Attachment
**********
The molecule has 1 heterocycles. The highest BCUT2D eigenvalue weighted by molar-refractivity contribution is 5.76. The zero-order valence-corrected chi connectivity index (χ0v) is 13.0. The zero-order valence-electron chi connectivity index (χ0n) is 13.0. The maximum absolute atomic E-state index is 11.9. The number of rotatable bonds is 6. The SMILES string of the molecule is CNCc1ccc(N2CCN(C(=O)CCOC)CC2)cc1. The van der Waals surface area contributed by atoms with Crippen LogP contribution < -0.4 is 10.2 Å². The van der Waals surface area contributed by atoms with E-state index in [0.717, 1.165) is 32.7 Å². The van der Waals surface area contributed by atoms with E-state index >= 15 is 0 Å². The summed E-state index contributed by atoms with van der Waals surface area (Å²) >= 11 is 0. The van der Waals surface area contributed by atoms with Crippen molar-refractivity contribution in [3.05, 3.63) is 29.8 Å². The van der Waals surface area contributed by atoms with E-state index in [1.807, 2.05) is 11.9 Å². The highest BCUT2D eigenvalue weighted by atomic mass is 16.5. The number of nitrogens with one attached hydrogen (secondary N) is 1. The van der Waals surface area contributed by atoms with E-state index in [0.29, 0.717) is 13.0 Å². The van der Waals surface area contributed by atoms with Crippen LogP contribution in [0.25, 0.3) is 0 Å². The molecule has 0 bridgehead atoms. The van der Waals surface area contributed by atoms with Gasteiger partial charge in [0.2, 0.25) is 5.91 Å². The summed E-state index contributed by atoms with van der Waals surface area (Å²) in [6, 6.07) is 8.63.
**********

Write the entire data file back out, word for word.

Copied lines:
The molecule has 1 heterocycles. The highest BCUT2D eigenvalue weighted by molar-refractivity contribution is 5.76. The zero-order valence-corrected chi connectivity index (χ0v) is 13.0. The zero-order valence-electron chi connectivity index (χ0n) is 13.0. The maximum absolute atomic E-state index is 11.9. The number of rotatable bonds is 6. The SMILES string of the molecule is CNCc1ccc(N2CCN(C(=O)CCOC)CC2)cc1. The van der Waals surface area contributed by atoms with Crippen LogP contribution < -0.4 is 10.2 Å². The van der Waals surface area contributed by atoms with E-state index in [0.717, 1.165) is 32.7 Å². The van der Waals surface area contributed by atoms with E-state index >= 15 is 0 Å². The summed E-state index contributed by atoms with van der Waals surface area (Å²) >= 11 is 0. The van der Waals surface area contributed by atoms with Crippen molar-refractivity contribution in [3.05, 3.63) is 29.8 Å². The van der Waals surface area contributed by atoms with E-state index in [1.807, 2.05) is 11.9 Å². The highest BCUT2D eigenvalue weighted by atomic mass is 16.5. The number of nitrogens with one attached hydrogen (secondary N) is 1. The van der Waals surface area contributed by atoms with E-state index in [0.29, 0.717) is 13.0 Å². The van der Waals surface area contributed by atoms with Crippen LogP contribution in [0.25, 0.3) is 0 Å². The molecule has 0 bridgehead atoms. The van der Waals surface area contributed by atoms with Gasteiger partial charge in [0.2, 0.25) is 5.91 Å². The summed E-state index contributed by atoms with van der Waals surface area (Å²) in [6, 6.07) is 8.63.